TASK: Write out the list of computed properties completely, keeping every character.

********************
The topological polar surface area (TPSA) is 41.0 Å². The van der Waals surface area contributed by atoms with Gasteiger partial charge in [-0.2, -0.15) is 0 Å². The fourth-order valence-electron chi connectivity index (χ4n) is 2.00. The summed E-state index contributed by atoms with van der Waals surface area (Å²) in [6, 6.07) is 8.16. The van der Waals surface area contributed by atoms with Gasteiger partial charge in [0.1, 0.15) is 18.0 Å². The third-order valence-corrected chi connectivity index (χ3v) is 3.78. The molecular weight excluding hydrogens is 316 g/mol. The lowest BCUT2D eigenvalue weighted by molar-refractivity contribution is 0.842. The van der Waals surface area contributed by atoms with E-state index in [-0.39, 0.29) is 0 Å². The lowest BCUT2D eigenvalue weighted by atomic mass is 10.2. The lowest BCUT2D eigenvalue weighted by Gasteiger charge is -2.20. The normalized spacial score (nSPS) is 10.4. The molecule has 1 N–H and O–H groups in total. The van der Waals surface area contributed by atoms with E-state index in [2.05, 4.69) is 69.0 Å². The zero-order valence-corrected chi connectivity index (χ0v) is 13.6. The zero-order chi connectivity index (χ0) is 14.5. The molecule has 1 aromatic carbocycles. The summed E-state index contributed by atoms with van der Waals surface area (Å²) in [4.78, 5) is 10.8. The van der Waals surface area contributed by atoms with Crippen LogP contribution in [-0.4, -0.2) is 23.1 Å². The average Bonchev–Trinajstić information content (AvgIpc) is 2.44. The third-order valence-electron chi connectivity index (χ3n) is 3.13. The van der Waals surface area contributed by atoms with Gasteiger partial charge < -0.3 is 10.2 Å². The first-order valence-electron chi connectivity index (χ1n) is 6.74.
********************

The topological polar surface area (TPSA) is 41.0 Å². The van der Waals surface area contributed by atoms with Gasteiger partial charge in [-0.2, -0.15) is 0 Å². The fourth-order valence-electron chi connectivity index (χ4n) is 2.00. The summed E-state index contributed by atoms with van der Waals surface area (Å²) in [6, 6.07) is 8.16. The van der Waals surface area contributed by atoms with Gasteiger partial charge in [0.1, 0.15) is 18.0 Å². The third-order valence-corrected chi connectivity index (χ3v) is 3.78. The molecular weight excluding hydrogens is 316 g/mol. The lowest BCUT2D eigenvalue weighted by molar-refractivity contribution is 0.842. The van der Waals surface area contributed by atoms with E-state index in [-0.39, 0.29) is 0 Å². The lowest BCUT2D eigenvalue weighted by atomic mass is 10.2. The lowest BCUT2D eigenvalue weighted by Gasteiger charge is -2.20. The normalized spacial score (nSPS) is 10.4. The molecule has 1 N–H and O–H groups in total. The van der Waals surface area contributed by atoms with E-state index in [2.05, 4.69) is 69.0 Å². The zero-order valence-corrected chi connectivity index (χ0v) is 13.6. The zero-order chi connectivity index (χ0) is 14.5. The molecule has 1 aromatic carbocycles. The summed E-state index contributed by atoms with van der Waals surface area (Å²) in [4.78, 5) is 10.8. The van der Waals surface area contributed by atoms with Crippen LogP contribution in [-0.4, -0.2) is 23.1 Å². The average Bonchev–Trinajstić information content (AvgIpc) is 2.44. The third-order valence-electron chi connectivity index (χ3n) is 3.13. The van der Waals surface area contributed by atoms with Gasteiger partial charge < -0.3 is 10.2 Å². The first-order valence-electron chi connectivity index (χ1n) is 6.74.